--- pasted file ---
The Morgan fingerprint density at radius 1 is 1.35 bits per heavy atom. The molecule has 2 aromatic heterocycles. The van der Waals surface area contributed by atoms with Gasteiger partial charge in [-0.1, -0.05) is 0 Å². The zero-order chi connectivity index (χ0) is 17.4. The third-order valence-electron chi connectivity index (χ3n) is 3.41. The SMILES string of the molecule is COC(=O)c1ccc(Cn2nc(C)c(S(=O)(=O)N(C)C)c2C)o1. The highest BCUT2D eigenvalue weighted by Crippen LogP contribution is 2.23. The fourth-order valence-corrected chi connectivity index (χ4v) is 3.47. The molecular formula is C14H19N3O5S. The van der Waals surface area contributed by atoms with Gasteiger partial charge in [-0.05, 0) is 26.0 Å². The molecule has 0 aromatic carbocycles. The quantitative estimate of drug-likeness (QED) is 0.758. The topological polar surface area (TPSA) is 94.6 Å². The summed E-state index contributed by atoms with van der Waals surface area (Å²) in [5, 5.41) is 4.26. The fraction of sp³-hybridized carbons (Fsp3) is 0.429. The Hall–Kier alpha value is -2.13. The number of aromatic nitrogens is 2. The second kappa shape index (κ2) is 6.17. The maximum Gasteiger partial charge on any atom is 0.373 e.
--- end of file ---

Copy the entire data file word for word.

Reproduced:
The Morgan fingerprint density at radius 1 is 1.35 bits per heavy atom. The molecule has 2 aromatic heterocycles. The van der Waals surface area contributed by atoms with Gasteiger partial charge in [-0.1, -0.05) is 0 Å². The zero-order chi connectivity index (χ0) is 17.4. The third-order valence-electron chi connectivity index (χ3n) is 3.41. The SMILES string of the molecule is COC(=O)c1ccc(Cn2nc(C)c(S(=O)(=O)N(C)C)c2C)o1. The highest BCUT2D eigenvalue weighted by Crippen LogP contribution is 2.23. The fourth-order valence-corrected chi connectivity index (χ4v) is 3.47. The molecular formula is C14H19N3O5S. The van der Waals surface area contributed by atoms with Gasteiger partial charge in [-0.05, 0) is 26.0 Å². The molecule has 0 aromatic carbocycles. The quantitative estimate of drug-likeness (QED) is 0.758. The topological polar surface area (TPSA) is 94.6 Å². The summed E-state index contributed by atoms with van der Waals surface area (Å²) in [5, 5.41) is 4.26. The fraction of sp³-hybridized carbons (Fsp3) is 0.429. The Hall–Kier alpha value is -2.13. The number of aromatic nitrogens is 2. The second kappa shape index (κ2) is 6.17. The maximum Gasteiger partial charge on any atom is 0.373 e.